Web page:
The above decomposition dilution rates are laboratory comparative data employed to compare efficacy between filter cleaners. In normal filter applications, dilution's rates might be more conservative, depending on degree of encrustion and filter cleaner permeation rates into the filter bed.

Accordingly, the present invention relates to an aqueous, biodegradable acid-based cleaner. The cleaner contains 0.25-15% by weight of at least one dicarboxylic acid selected from the group consisting of oxalic acid, malonic acid, and tartaric acid; 1-15% by weight of at least one tricarboxylic acid selected from the group consisting of citric acid and ascorbic acid; and the balance being water, Preferably, the cleaner contains 2 to 8% by weight of the dicarboxylic acid, more preferably 5 to 7.5% by weight, and 5-12% by weight of the tricarboxylic acid, more preferably 10% by weight. When the cleaner contains a fragrance, the fragrance can be added in an amount of 0.05 to 2% by weight and more preferably 0.1% to 0.5% by weight, surfactants may be added in amounts of 0.05 to 20% by weight, more preferably 5 to 15% by weight, and most preferably 5.0% by weight.

In another embodiment, the aqueous, biodegradable acid-based cleaner may also contain 1-40% by weight of 1-Hydroxyethylidene-1,1-bis (phosphonic acid), Phos-6. Preferably, the Phos-6 is present in 25-40% by weight and most preferably 40% by weight.

IV. Re-conditioning biguanide filters used in biguanide treated recreational waters: cleaning, sand, diatomaceous earth (D.E.) and cartridge filters

Another embodiment relates to a method for cleaning a filter used to filter biguanide-treated recreational water. The method comprises the step of contacting the filter with aqueous solution of a dicarboxylic acid selected from the group consisting of oxalic acid, malonic acid, and tartaric acid; a tricarboxylic acid selected from the group consisting of citric acid and ascorbic acid; or 1-Hydroxyethylidene-1,1-bis (phosphonic acid) for a time sufficient to restore the filtering capacity of the filter.

The present invention identifies and formulates certain organic acids which are capable of dissolving troublesome guanidine-related deposits very effectively within 24 hours. Application of the organic acids could possibly deter filter "channeling" from occurring and therefore preventing filter ineffectiveness. The organic acids will also destabilize mineral calcifications on filters or skimmers. Such calcifications generally form due to improper pH balance or total alkalinity of the water is not monitored. The cleaning compositions/conditioners of the invention are generally biodegradable and conform with most discharge restrictions stated by the NPDES (U.S.). As one or ordinary skill would understand, the amount of cleaning composition/conditioner applied will depend on size of filter capacity, sine filter size is governed by the size of the body of water. Filters are generally cleaned at least once or twice a season.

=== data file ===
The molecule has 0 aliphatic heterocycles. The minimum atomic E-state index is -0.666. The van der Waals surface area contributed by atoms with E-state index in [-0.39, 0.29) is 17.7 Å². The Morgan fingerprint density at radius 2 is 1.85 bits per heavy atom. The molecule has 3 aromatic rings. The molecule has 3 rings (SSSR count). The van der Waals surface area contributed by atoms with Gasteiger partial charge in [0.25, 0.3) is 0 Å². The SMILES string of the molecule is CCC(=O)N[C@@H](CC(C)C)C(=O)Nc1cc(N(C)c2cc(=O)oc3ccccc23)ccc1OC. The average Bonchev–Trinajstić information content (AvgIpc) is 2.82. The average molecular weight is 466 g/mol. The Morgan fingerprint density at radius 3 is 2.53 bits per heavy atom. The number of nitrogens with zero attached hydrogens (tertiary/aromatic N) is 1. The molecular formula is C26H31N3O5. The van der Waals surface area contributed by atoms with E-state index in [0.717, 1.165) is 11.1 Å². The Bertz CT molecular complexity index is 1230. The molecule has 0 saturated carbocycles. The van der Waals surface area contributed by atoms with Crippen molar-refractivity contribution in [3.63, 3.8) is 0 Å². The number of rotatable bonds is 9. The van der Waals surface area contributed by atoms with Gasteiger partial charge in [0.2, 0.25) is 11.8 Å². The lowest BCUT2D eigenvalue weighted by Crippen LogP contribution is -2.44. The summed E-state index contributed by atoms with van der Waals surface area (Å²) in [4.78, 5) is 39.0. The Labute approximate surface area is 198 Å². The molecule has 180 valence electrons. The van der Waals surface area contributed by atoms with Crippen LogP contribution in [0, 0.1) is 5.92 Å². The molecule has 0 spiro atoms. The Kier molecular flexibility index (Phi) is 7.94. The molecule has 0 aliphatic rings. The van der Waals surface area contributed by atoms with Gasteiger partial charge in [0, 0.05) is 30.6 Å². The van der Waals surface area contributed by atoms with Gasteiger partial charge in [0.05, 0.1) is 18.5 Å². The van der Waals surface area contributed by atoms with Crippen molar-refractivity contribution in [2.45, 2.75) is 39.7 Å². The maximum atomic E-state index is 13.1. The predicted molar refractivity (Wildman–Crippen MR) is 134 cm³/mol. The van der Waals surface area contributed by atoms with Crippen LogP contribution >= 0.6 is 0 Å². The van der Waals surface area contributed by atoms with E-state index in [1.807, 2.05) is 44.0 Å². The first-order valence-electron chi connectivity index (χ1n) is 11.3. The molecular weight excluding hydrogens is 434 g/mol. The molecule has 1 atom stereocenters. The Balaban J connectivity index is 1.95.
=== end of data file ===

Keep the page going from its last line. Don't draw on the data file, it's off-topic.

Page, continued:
For permanent medium filter systems (rapid sand, high rate sand) and some D.E filters: Backwash thoroughly. Shut down filtration system-(pump), close valves to body of water (pool). Drain filter water level to at least one third of its total water capacity (if practical). Introduce same volume of cleaner as drained. Add cleaner to filter via inlet, (sand fill or anode ports or pressure gauge inlet hole). Let soak for 12-24 hours before backwashing. Then, open suction valves and with the filter still in backwash position, start pump and backwash until waste is clean, return to normal operation.

For D.E. and cartridge filters, remove elements from filter, rinse off loose debris and soak overnight in plastic container, containing 1 quart of filter cleaner per 5 gallons of water. Clean and rinse thoroughly with water. Place elements in filter and resume normal operation.

Stricter washing requirements may be necessary for high rate sand filters, since deposits could develop deeper within the sand bed. For neglected filters, two consecutive 24 hour treatment applications may be needed. Add additional instructions relevant for disposal or reutilization of disposable media systems, such as D.E. As a caution regarding pools with erosion type chlorinators, always close inlet to chlorinator or remove chlorinator canister from unit before using filter cleaners.

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Classifications
U.S. Classification510/109, 510/162, 510/434, 510/101, 510/469, 510/436, 510/421, 510/488, 510/477
International ClassificationB01D41/04, C02F1/54
Cooperative ClassificationB01D41/04, C02F1/54
European ClassificationB01D41/04, C02F1/54
Legal Events
DateCodeEventDescription
Feb 19, 2010FPAYFee payment
Year of fee payment: 12
Feb 28, 2006FPAYFee payment
Year of fee payment: 8
Mar 19, 2002REMIMaintenance fee reminder mailed
Feb 26, 2002FPAYFee payment
Year of fee payment: 4
Jul 3, 1995ASAssignment
Owner name: BUCKMAN LABORATORIES INTERNATIONAL (A CORP OF TENN
Free format text: ASSIGNMENT OF ASSIGNORS INTEREST;ASSIGNORS:JAQUESS, PERCY A.;DEL CORAL, LUIS FERNANDO;REEL/FRAME:007537/0932
Effective date: 19950623